A Question of Ethics
It's important to exercise this attention to content throughout your business. The Internet is just as big a problem. People are looking for content to put on their Web sites. And let's face it, trying to come up with decent pictures and text is one of the worst things about building a Web site. From time to time, some people copy and paste from other Web sites thinking "it shouldn't be a problem to post this information to my Web site. It won't hurt anyone." Well, that isn't exactly true.
In one recent case, a dealer simply copied word-for-word a document that had been used in one of the CEDIA courses he had attended. Those materials are copyrighted. You can't use copyrighted material without written permission. Do your homework, know your subject, and write your own content or pay a professional to write it. You'll stay out of trouble, but most of all you will have done the right thing.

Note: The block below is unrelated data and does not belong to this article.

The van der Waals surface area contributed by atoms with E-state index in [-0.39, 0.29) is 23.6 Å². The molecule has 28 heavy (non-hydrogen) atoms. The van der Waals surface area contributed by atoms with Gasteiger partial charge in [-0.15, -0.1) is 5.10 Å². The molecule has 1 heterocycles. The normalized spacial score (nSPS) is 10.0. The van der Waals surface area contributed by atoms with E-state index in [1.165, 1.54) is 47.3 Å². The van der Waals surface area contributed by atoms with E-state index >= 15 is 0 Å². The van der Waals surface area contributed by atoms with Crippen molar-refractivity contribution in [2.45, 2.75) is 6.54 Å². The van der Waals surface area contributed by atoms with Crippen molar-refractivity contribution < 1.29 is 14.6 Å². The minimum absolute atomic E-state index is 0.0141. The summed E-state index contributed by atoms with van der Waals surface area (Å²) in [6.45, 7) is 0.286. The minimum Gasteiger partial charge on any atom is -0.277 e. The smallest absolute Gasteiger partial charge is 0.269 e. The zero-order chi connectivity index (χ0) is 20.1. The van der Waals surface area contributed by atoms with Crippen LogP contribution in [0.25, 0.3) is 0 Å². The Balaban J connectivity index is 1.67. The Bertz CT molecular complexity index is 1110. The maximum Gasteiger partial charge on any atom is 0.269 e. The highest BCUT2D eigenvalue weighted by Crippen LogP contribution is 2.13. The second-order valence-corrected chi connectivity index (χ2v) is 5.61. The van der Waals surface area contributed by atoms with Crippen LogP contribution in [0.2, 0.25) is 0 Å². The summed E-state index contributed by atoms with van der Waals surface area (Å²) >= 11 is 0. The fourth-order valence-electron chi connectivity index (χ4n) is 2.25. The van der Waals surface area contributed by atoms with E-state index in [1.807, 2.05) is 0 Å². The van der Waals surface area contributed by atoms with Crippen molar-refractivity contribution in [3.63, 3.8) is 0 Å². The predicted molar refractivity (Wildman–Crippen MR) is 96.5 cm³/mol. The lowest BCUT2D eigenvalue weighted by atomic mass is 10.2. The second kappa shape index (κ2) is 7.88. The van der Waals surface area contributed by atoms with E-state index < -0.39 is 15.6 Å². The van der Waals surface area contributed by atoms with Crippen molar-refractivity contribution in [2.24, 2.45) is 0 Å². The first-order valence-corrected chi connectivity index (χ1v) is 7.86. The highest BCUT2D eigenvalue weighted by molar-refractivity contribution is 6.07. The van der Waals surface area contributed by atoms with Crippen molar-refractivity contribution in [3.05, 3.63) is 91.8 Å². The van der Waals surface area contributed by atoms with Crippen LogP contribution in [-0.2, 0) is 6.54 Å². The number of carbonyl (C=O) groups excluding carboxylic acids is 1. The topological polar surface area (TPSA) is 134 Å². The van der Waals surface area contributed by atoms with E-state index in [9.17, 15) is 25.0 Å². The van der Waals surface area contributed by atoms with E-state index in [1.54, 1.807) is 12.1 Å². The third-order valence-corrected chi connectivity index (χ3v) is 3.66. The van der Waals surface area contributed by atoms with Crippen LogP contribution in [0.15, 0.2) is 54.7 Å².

In order to be responsible and keep yourself out of trouble (beyond an ethics violation with your association), there are a few things you should always do. First, ask the person preparing your advertising where the image or document comes from. Do you own the material? Do you have written authorization to use the images or documents if you don't own them? Also, find out whether you are using pictures of actors or other recognizable images on the screens in your photographs that may be shown in your ads. Make sure the person putting together your ad (the advertising agency) gives you the written authorizations for all images used in the ad. Make that a condition of your contract with them. That way you know up front you have done the right thing.